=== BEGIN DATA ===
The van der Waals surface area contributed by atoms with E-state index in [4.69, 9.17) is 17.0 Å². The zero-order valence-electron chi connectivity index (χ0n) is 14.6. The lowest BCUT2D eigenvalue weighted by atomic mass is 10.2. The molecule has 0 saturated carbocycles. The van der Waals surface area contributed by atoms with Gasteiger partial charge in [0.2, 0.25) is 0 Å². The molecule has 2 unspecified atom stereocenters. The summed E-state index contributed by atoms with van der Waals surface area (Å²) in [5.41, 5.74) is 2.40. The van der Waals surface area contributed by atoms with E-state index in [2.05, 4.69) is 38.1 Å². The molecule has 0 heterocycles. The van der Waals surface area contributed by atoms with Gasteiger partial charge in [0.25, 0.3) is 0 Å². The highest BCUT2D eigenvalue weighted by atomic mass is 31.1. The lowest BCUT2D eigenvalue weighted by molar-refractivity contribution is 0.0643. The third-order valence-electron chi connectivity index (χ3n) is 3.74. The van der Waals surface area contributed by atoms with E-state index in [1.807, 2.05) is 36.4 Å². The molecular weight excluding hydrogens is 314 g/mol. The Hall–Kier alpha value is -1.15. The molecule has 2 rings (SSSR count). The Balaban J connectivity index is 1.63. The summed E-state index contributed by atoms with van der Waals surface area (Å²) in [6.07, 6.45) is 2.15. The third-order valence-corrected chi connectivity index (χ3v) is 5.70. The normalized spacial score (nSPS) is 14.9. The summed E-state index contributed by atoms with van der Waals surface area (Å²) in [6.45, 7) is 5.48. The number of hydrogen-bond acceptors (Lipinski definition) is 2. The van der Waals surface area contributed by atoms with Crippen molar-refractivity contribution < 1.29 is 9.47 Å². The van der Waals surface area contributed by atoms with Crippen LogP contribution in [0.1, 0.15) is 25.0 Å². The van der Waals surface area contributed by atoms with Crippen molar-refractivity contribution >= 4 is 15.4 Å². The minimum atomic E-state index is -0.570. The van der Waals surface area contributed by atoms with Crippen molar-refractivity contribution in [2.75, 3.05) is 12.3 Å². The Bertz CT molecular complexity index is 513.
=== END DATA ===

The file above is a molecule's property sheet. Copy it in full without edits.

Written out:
The van der Waals surface area contributed by atoms with E-state index in [4.69, 9.17) is 17.0 Å². The zero-order valence-electron chi connectivity index (χ0n) is 14.6. The lowest BCUT2D eigenvalue weighted by atomic mass is 10.2. The molecule has 0 saturated carbocycles. The van der Waals surface area contributed by atoms with Gasteiger partial charge in [0.2, 0.25) is 0 Å². The molecule has 2 unspecified atom stereocenters. The summed E-state index contributed by atoms with van der Waals surface area (Å²) in [5.41, 5.74) is 2.40. The van der Waals surface area contributed by atoms with E-state index in [2.05, 4.69) is 38.1 Å². The molecule has 0 heterocycles. The van der Waals surface area contributed by atoms with Gasteiger partial charge in [0.25, 0.3) is 0 Å². The highest BCUT2D eigenvalue weighted by atomic mass is 31.1. The lowest BCUT2D eigenvalue weighted by molar-refractivity contribution is 0.0643. The third-order valence-electron chi connectivity index (χ3n) is 3.74. The van der Waals surface area contributed by atoms with E-state index in [1.807, 2.05) is 36.4 Å². The molecular weight excluding hydrogens is 314 g/mol. The Hall–Kier alpha value is -1.15. The molecule has 2 rings (SSSR count). The Balaban J connectivity index is 1.63. The summed E-state index contributed by atoms with van der Waals surface area (Å²) in [6.07, 6.45) is 2.15. The third-order valence-corrected chi connectivity index (χ3v) is 5.70. The normalized spacial score (nSPS) is 14.9. The summed E-state index contributed by atoms with van der Waals surface area (Å²) in [6.45, 7) is 5.48. The number of hydrogen-bond acceptors (Lipinski definition) is 2. The van der Waals surface area contributed by atoms with Crippen molar-refractivity contribution < 1.29 is 9.47 Å². The van der Waals surface area contributed by atoms with Crippen LogP contribution in [0.1, 0.15) is 25.0 Å². The van der Waals surface area contributed by atoms with Crippen molar-refractivity contribution >= 4 is 15.4 Å². The minimum atomic E-state index is -0.570. The van der Waals surface area contributed by atoms with Crippen molar-refractivity contribution in [2.75, 3.05) is 12.3 Å². The Bertz CT molecular complexity index is 513.